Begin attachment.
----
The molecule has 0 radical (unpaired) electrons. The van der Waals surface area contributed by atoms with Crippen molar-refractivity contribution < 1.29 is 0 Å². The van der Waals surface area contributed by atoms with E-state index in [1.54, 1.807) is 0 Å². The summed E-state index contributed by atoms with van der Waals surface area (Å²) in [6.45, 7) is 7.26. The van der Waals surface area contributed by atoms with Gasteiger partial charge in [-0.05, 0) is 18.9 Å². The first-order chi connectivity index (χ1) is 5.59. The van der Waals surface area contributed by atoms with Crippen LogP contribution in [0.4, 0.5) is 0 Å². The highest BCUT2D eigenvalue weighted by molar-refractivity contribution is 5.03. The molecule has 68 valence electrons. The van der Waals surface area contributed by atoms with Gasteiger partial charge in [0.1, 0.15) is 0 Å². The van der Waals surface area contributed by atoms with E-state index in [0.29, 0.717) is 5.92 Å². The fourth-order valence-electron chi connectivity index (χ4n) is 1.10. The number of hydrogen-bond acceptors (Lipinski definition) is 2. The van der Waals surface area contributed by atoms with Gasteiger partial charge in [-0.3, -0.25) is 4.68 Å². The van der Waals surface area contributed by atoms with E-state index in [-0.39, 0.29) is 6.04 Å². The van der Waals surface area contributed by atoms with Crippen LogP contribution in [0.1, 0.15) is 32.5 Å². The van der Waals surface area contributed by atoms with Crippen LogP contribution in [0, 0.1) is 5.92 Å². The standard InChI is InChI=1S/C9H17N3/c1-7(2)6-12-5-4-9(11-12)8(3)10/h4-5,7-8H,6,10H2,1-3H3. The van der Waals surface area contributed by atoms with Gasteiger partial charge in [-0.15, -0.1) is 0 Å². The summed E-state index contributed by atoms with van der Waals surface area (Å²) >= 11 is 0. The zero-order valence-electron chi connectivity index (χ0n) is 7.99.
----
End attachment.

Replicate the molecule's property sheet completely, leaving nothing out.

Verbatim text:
The molecule has 0 radical (unpaired) electrons. The van der Waals surface area contributed by atoms with Crippen molar-refractivity contribution < 1.29 is 0 Å². The van der Waals surface area contributed by atoms with E-state index in [1.54, 1.807) is 0 Å². The summed E-state index contributed by atoms with van der Waals surface area (Å²) in [6.45, 7) is 7.26. The van der Waals surface area contributed by atoms with Gasteiger partial charge in [-0.05, 0) is 18.9 Å². The first-order chi connectivity index (χ1) is 5.59. The van der Waals surface area contributed by atoms with Crippen LogP contribution in [0.4, 0.5) is 0 Å². The highest BCUT2D eigenvalue weighted by molar-refractivity contribution is 5.03. The molecule has 68 valence electrons. The van der Waals surface area contributed by atoms with Gasteiger partial charge in [0.1, 0.15) is 0 Å². The van der Waals surface area contributed by atoms with E-state index in [0.29, 0.717) is 5.92 Å². The fourth-order valence-electron chi connectivity index (χ4n) is 1.10. The number of hydrogen-bond acceptors (Lipinski definition) is 2. The van der Waals surface area contributed by atoms with Gasteiger partial charge in [-0.3, -0.25) is 4.68 Å². The van der Waals surface area contributed by atoms with E-state index in [-0.39, 0.29) is 6.04 Å². The van der Waals surface area contributed by atoms with Crippen LogP contribution in [0.1, 0.15) is 32.5 Å². The van der Waals surface area contributed by atoms with Crippen LogP contribution in [0, 0.1) is 5.92 Å². The standard InChI is InChI=1S/C9H17N3/c1-7(2)6-12-5-4-9(11-12)8(3)10/h4-5,7-8H,6,10H2,1-3H3. The van der Waals surface area contributed by atoms with Gasteiger partial charge in [-0.15, -0.1) is 0 Å². The summed E-state index contributed by atoms with van der Waals surface area (Å²) >= 11 is 0. The zero-order valence-electron chi connectivity index (χ0n) is 7.99.